Sun activity well below normal

Only 71% of normal.
“In February 2016 the sun was well below normal in activity, ” says “(This has been) the case for the previous several months.” 

“The observed sunspot number (SSN) was 57.2. The mean of previous cycles 1 to 23 for this month into the cycle is 80.8. This means last month of cycle no. 24 was only 71% of what is normal.”

Solar activity Feb 2016
Solar cycle 24 activity so far (red) compared to the mean of cycles 1 to 23 (blue) and the similar solar cycle number 5 (black).

“In total solar activity for cycle number 24 has been a mere 57% of the mean with respect to the number of sunspots. It is very probable that the cycle will be among the 3 weakest since observations began in 1749 and end up in the same category as those occurring during the Dalton Minimum (c1790-1830, SC 5 to 7)”

See entire comprehensive article:

Thanks to Ron de Haan for this link

21 thoughts on “Sun activity well below normal”

  1. … but we’ll be told that there is no correlation between sunspot numbers and total solar irradiance (TSI) nor to global temperatures because the ONLY driver of the latter are pesky GHG’s. Thank goodness, because if when the sun does decide to go to sleep, we’ll have the warming effect of more atmospheric CO2 to offset the impending cold.

    Or not. Who’s to say that the climate sensitivity of CO2 isn’t far less than generally assumed by the UN IPCC AR4 report? We could have the sun go quiet for another 30+ years and with the current increased atmospheric humidity, northern hemisphere winters could be absolutely brutal with massive quantities of snowfall and subsequent recovery of inland glaciers.

    In the meantime, let’s spend a few hundred billion dollars on mitigation efforts (and NOT decarbonization technologies, despite everything that the “experts” tell us we need to do to avert the worst effects of climate change). Even among thieves, they can’t get their act together to agree on what course to steer their ship of fools.

    1. But there is a correlation at the EUV end of the spectrum, hence the variations in atmospheric air flows at the bottom of a solar cycle when compared to the rise to Max and its slow decline during normal cycles.
      During vigorous cycles with a high percentage of large spots the earth receives much more energy as an example; cycles 21, 22, 23. During medium cycles and low cycles such as this one with low large spot counts and much, much higher fragment or blemish spots the earth receives much lower energy values, particularly at the short wave lengths.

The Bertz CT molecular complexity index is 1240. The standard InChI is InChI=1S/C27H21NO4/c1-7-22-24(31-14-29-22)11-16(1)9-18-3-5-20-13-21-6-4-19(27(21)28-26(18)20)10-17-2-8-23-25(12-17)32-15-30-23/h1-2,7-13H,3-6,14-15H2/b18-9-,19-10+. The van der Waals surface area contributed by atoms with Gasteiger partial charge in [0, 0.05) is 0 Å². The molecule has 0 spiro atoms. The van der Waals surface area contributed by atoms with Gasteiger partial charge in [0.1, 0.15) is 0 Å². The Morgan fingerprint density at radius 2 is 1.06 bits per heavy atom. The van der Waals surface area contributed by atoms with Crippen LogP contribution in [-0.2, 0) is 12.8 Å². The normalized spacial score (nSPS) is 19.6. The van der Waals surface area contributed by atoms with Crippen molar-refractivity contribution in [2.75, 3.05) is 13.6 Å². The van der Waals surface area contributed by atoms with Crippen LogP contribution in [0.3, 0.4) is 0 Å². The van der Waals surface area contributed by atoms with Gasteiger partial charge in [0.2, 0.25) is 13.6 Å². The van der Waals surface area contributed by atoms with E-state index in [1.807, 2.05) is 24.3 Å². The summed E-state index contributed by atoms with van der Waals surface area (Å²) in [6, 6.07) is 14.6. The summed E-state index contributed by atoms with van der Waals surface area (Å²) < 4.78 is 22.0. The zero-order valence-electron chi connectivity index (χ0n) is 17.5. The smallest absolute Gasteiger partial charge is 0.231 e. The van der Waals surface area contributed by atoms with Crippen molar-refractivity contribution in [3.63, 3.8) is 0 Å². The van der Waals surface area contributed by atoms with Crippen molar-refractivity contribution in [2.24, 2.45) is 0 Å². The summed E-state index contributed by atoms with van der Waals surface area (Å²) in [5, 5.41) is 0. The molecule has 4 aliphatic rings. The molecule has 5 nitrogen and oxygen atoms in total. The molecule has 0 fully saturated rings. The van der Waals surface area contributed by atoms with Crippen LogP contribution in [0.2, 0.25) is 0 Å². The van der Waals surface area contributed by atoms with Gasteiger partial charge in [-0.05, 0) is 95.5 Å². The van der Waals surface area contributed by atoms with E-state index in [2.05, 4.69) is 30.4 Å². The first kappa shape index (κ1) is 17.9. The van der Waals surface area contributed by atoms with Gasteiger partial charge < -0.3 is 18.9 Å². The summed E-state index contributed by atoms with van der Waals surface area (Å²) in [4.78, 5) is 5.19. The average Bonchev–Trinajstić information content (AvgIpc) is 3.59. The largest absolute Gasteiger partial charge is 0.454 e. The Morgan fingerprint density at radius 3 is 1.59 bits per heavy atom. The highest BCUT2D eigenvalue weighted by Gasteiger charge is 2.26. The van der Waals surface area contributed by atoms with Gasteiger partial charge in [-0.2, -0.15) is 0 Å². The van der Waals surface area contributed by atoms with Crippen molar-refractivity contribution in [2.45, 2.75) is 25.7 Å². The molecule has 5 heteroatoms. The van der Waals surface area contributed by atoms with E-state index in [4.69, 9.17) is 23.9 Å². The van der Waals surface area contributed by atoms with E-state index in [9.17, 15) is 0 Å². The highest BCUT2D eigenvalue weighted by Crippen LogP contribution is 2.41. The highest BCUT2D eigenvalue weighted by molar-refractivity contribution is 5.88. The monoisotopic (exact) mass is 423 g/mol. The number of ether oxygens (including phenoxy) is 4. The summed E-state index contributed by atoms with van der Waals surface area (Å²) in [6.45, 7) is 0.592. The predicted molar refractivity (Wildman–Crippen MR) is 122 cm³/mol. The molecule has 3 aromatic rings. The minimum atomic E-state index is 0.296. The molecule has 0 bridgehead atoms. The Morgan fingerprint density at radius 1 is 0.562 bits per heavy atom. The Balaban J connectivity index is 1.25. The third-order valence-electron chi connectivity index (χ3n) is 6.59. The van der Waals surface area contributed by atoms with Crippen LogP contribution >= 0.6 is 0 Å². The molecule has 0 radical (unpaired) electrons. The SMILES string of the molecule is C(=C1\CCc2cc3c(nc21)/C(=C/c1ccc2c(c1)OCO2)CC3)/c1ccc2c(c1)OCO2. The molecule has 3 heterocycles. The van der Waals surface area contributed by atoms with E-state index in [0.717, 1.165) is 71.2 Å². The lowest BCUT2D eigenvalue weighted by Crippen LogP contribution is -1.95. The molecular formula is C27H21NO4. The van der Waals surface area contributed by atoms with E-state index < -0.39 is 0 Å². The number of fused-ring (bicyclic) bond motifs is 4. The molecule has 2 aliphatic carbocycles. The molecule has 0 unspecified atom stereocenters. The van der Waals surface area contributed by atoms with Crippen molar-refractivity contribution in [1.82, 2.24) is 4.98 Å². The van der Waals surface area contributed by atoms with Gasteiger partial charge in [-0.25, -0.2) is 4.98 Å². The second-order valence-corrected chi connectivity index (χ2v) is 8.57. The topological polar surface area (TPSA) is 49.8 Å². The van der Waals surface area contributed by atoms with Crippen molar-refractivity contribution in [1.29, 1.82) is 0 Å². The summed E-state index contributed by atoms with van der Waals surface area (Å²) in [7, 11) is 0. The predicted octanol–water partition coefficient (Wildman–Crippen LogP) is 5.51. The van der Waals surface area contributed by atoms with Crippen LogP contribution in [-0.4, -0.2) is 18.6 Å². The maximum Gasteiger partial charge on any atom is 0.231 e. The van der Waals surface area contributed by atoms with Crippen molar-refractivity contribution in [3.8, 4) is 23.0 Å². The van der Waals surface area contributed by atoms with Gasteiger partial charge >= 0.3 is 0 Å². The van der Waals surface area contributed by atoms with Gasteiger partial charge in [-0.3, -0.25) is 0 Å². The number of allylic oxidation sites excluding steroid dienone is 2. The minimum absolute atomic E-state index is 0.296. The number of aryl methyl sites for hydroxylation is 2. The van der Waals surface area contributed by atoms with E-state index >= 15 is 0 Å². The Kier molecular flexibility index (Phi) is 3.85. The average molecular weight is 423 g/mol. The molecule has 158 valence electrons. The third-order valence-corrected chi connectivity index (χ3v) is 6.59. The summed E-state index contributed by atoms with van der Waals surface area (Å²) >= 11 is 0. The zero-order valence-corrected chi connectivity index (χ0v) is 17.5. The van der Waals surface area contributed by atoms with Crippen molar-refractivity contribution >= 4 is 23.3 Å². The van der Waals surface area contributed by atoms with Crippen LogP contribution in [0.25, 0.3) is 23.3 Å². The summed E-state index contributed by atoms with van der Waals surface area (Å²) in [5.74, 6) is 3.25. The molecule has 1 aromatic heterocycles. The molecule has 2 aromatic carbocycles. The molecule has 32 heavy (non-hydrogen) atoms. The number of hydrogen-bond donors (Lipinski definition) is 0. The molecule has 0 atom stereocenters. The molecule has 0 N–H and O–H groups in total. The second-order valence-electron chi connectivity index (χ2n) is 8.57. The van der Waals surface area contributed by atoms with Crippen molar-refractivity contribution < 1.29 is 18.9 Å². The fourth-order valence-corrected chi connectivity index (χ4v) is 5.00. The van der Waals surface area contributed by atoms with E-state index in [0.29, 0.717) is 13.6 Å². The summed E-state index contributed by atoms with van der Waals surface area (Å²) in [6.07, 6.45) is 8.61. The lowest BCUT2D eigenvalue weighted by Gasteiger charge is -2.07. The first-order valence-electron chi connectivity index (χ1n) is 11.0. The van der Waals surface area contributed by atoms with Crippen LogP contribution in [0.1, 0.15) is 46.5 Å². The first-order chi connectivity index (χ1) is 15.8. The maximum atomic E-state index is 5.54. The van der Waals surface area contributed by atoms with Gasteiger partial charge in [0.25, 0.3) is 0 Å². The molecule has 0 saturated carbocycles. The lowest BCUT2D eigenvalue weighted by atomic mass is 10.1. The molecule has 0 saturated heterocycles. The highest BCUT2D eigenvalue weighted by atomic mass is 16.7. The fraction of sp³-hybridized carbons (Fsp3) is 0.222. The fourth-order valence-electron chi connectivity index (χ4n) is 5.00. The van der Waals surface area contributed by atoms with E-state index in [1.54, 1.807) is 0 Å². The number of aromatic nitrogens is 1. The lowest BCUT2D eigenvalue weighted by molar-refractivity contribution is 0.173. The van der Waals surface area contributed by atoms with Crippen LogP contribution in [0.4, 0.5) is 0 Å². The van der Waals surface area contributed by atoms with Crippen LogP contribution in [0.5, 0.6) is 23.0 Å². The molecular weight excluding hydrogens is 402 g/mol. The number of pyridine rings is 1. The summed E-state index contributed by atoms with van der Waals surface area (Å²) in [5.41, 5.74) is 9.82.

TSI is a convenient average which masks our star’s variability over a cycle and a series of cycles, it’s also a convenient fable for the solar establishment to hide the truth in plain sight.
      The not invented here syndrome is alive and well.

  2. Apples and Oranges.
    May I as a question please?
    Are these observations using technology or same lack of technology that was used to observe sunspots during 1790-1830.
    Only using lack of technology would make an accurate comparison, so if we were to take out of the measurements modern telescopes, I suspect the situation would be much worse than DALTON.
    Example – comparing apples with oranges, same weight maybe, same colour NO, same type of skin NO, same taste NO, interior same NO. seeds same NO.
    I can go on, as can most thinking people.

    1. The above chart is up to date but has a massive specs and fragments counts
      Do it the other way, we have records since the 1750s not complete, but reproducible against the C14 records and observations. Observe the Sun using the same or similar optics, convert to digital, work out the pixel ratio for each spot and then plot spots which could be seen during Dalton or Maunder.
      Now look at
      The comparison you are looking for is this one:
      Extract from
      When it comes to observing specks there are two main players; the size of the aperture lens and the atmospheric conditions.
      Below is a list of what is possible in arc seconds from the appropriate lens diameter of a refractor type telescope. This assumes perfect viewing and distortion free lenses. 1 arc second is equal to 725 kilometres on the solar surface.
      Diameter Arc sec Km
      40mm 2.93 2124
      50mm 2.32 1682
      70mm 1.66 1203
      80mm 1.45 1051
      110mm 1.05 735
      150mm .77 558